Arguing that the issue was outside their authority, members of the county Planning and Zoning Commission took no action yesterday on an appeal of a telecommunications tower proposed on conservation land just outside Sykesville town limits.
"The planning commission is faced with ruling on the site plan," said Commissioner Robert Lennon after 90 minutes of testimony.
"The thrust of the action today is a rehash of the issues the Board of Zoning Appeals has decided. We don't have the legal authority to say the tower doesn't belong on this spot."
Commissioner Dennis Bowman said, "The appeal centers on Board of Zoning Appeals issues and not issues we are to deal with as a commission."
The town of Sykesville had appealed the commission's waiver of a fall zone requirement for the tower and the county's failure to give Sykesville a voice in site plan approval.
"We have to focus on the fall zone," said Commissioner David Duree, referring to the area in which a tower might land if it fell intact. "We have to go with existing regulations, but we have never before given an exception under those regulations."
Mr. Duree moved to rescind the fall zone waiver, which the commission had granted in August. His motion died for lack of a second.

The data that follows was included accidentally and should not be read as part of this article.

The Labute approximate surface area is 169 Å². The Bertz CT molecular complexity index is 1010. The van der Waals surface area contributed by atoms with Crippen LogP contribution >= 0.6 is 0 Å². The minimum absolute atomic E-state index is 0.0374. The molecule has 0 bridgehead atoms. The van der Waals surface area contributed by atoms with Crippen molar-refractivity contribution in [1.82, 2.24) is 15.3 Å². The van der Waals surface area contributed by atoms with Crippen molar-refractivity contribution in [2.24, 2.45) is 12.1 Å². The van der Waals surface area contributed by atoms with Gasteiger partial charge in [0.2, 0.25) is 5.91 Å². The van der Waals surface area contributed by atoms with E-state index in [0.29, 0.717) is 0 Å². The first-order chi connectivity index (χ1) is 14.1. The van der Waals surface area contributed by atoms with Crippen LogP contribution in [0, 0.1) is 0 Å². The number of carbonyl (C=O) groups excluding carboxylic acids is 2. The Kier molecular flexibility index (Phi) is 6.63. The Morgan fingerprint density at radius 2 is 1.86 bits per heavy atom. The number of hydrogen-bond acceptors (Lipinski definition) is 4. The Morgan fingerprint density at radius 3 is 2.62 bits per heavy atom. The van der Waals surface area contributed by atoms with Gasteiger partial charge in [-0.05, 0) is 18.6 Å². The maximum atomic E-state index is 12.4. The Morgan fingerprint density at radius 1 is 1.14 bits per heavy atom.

The county planned a public hearing last night on proposed new tower regulations, including a requirement for a fall zone equal to the height of the tower. That legislation would not affect the Sykesville tower.
Cindy Hitt, town attorney, said Sykesville also based its appeal of the tower on nonconformity with the county master plan, safety concerns stemming from the waiver of the fall zone and the developer's failure to look at alternate sites.
The commission also heard testimony from residents who live near the tower site on Hollenberry Road.
"I have no reason to believe the commission listened to our
arguments," Kathy Blanco-Losada, whose property adjoins the site, said after the hearing. "These are officials elected to be fair and impartial to constituents. The points Sykesville raised were germane."
Clark Shaffer, attorney for West Shore Communications, the company that will build the 200-foot tower and lease space on it to several communications companies, called the appeals a delaying tactic.
"The characterization of our interests to block the tower is wrong," said Jeff Griffith, Ms. Blanco-Losada's attorney. "The fall zone infringes on private property and causes safety concerns."
During testimony, West Shore Vice President Mark Sapperstein offered an alternate plan, which would shorten the tower by about 30 feet and move it back on the property. The protesters had not seen that plan and would not comment on it.
Mr. Lennon suggested Mr. Sapperstein move the concept plan through the approval process, but the request was denied.
"I only want to help the applicant, so the call on it should be the applicant's," Mr. Lennon said.
The case will go back before the Board of Zoning Appeals at 9 a.m. on Oct. 26.